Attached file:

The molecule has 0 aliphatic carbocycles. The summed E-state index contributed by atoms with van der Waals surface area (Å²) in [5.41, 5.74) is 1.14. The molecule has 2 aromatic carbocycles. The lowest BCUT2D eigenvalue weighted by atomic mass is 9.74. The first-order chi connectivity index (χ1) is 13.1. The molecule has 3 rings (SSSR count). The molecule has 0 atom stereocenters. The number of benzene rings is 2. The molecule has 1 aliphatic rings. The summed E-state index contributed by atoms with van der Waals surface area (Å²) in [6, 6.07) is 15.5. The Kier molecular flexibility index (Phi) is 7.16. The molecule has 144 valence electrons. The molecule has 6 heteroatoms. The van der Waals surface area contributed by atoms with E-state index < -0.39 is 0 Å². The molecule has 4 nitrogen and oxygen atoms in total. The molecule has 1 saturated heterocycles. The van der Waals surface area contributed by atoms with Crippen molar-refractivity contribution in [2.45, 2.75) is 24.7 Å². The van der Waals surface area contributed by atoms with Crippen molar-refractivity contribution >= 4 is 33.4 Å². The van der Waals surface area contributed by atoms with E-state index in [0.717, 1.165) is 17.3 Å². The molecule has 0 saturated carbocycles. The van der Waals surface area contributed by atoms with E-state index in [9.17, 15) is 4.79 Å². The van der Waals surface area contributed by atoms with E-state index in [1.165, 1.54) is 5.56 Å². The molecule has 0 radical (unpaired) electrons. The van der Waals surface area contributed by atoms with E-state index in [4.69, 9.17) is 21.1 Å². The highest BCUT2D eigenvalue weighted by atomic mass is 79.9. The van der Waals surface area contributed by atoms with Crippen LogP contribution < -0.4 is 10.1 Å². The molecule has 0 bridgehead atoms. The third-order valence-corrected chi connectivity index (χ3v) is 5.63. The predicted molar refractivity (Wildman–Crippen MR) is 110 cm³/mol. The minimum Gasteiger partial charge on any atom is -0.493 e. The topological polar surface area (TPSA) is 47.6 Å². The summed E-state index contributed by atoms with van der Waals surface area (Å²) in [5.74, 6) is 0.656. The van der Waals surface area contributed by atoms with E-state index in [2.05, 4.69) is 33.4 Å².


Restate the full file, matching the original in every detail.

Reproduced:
The molecule has 0 aliphatic carbocycles. The summed E-state index contributed by atoms with van der Waals surface area (Å²) in [5.41, 5.74) is 1.14. The molecule has 2 aromatic carbocycles. The lowest BCUT2D eigenvalue weighted by atomic mass is 9.74. The first-order chi connectivity index (χ1) is 13.1. The molecule has 3 rings (SSSR count). The molecule has 0 atom stereocenters. The number of benzene rings is 2. The molecule has 1 aliphatic rings. The summed E-state index contributed by atoms with van der Waals surface area (Å²) in [6, 6.07) is 15.5. The Kier molecular flexibility index (Phi) is 7.16. The molecule has 144 valence electrons. The molecule has 6 heteroatoms. The van der Waals surface area contributed by atoms with E-state index < -0.39 is 0 Å². The molecule has 4 nitrogen and oxygen atoms in total. The molecule has 1 saturated heterocycles. The van der Waals surface area contributed by atoms with Crippen molar-refractivity contribution in [2.45, 2.75) is 24.7 Å². The van der Waals surface area contributed by atoms with Crippen molar-refractivity contribution >= 4 is 33.4 Å². The van der Waals surface area contributed by atoms with E-state index in [0.717, 1.165) is 17.3 Å². The molecule has 0 saturated carbocycles. The van der Waals surface area contributed by atoms with E-state index in [9.17, 15) is 4.79 Å². The van der Waals surface area contributed by atoms with E-state index in [1.165, 1.54) is 5.56 Å². The molecule has 0 radical (unpaired) electrons. The van der Waals surface area contributed by atoms with E-state index in [4.69, 9.17) is 21.1 Å². The highest BCUT2D eigenvalue weighted by atomic mass is 79.9. The van der Waals surface area contributed by atoms with Crippen LogP contribution < -0.4 is 10.1 Å². The molecule has 0 bridgehead atoms. The third-order valence-corrected chi connectivity index (χ3v) is 5.63. The predicted molar refractivity (Wildman–Crippen MR) is 110 cm³/mol. The minimum Gasteiger partial charge on any atom is -0.493 e. The topological polar surface area (TPSA) is 47.6 Å². The summed E-state index contributed by atoms with van der Waals surface area (Å²) in [5.74, 6) is 0.656. The van der Waals surface area contributed by atoms with E-state index in [2.05, 4.69) is 33.4 Å².